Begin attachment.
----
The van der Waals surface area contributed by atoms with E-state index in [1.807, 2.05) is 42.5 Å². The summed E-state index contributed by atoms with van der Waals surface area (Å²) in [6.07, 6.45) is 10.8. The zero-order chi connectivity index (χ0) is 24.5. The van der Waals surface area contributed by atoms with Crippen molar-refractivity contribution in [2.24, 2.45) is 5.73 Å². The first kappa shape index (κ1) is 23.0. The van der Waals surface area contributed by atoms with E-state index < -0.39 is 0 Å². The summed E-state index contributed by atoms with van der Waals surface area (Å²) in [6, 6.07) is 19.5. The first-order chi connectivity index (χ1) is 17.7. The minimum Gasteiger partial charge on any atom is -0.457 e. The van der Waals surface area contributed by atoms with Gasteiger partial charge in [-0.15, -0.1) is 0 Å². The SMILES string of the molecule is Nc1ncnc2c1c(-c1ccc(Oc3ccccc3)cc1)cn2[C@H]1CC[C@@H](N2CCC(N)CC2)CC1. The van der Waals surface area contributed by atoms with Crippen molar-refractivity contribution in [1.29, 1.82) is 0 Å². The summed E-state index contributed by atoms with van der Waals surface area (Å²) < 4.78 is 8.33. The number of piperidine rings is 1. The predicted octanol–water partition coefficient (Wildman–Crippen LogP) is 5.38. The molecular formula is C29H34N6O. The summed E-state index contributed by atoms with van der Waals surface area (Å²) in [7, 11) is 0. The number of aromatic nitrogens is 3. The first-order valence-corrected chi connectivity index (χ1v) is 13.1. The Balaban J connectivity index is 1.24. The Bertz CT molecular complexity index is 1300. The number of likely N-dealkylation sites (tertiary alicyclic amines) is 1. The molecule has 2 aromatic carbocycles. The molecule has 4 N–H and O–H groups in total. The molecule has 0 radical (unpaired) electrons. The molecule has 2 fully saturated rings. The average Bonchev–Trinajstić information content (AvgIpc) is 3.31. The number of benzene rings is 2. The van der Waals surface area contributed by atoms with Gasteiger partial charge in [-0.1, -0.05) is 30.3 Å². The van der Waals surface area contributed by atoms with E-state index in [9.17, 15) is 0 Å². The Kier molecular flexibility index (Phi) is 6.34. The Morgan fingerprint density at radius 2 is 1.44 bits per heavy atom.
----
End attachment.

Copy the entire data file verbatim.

The van der Waals surface area contributed by atoms with E-state index in [1.807, 2.05) is 42.5 Å². The summed E-state index contributed by atoms with van der Waals surface area (Å²) in [6.07, 6.45) is 10.8. The zero-order chi connectivity index (χ0) is 24.5. The van der Waals surface area contributed by atoms with Crippen molar-refractivity contribution in [2.24, 2.45) is 5.73 Å². The first kappa shape index (κ1) is 23.0. The van der Waals surface area contributed by atoms with E-state index < -0.39 is 0 Å². The summed E-state index contributed by atoms with van der Waals surface area (Å²) in [6, 6.07) is 19.5. The first-order chi connectivity index (χ1) is 17.7. The minimum Gasteiger partial charge on any atom is -0.457 e. The van der Waals surface area contributed by atoms with Gasteiger partial charge in [-0.15, -0.1) is 0 Å². The SMILES string of the molecule is Nc1ncnc2c1c(-c1ccc(Oc3ccccc3)cc1)cn2[C@H]1CC[C@@H](N2CCC(N)CC2)CC1. The van der Waals surface area contributed by atoms with Crippen molar-refractivity contribution in [1.29, 1.82) is 0 Å². The summed E-state index contributed by atoms with van der Waals surface area (Å²) < 4.78 is 8.33. The number of piperidine rings is 1. The predicted octanol–water partition coefficient (Wildman–Crippen LogP) is 5.38. The molecular formula is C29H34N6O. The summed E-state index contributed by atoms with van der Waals surface area (Å²) in [7, 11) is 0. The number of aromatic nitrogens is 3. The first-order valence-corrected chi connectivity index (χ1v) is 13.1. The Balaban J connectivity index is 1.24. The Bertz CT molecular complexity index is 1300. The number of likely N-dealkylation sites (tertiary alicyclic amines) is 1. The molecule has 2 aromatic carbocycles. The molecule has 4 N–H and O–H groups in total. The molecule has 0 radical (unpaired) electrons. The molecule has 2 fully saturated rings. The average Bonchev–Trinajstić information content (AvgIpc) is 3.31. The number of benzene rings is 2. The van der Waals surface area contributed by atoms with Gasteiger partial charge in [-0.1, -0.05) is 30.3 Å². The van der Waals surface area contributed by atoms with E-state index in [9.17, 15) is 0 Å². The Kier molecular flexibility index (Phi) is 6.34. The Morgan fingerprint density at radius 2 is 1.44 bits per heavy atom.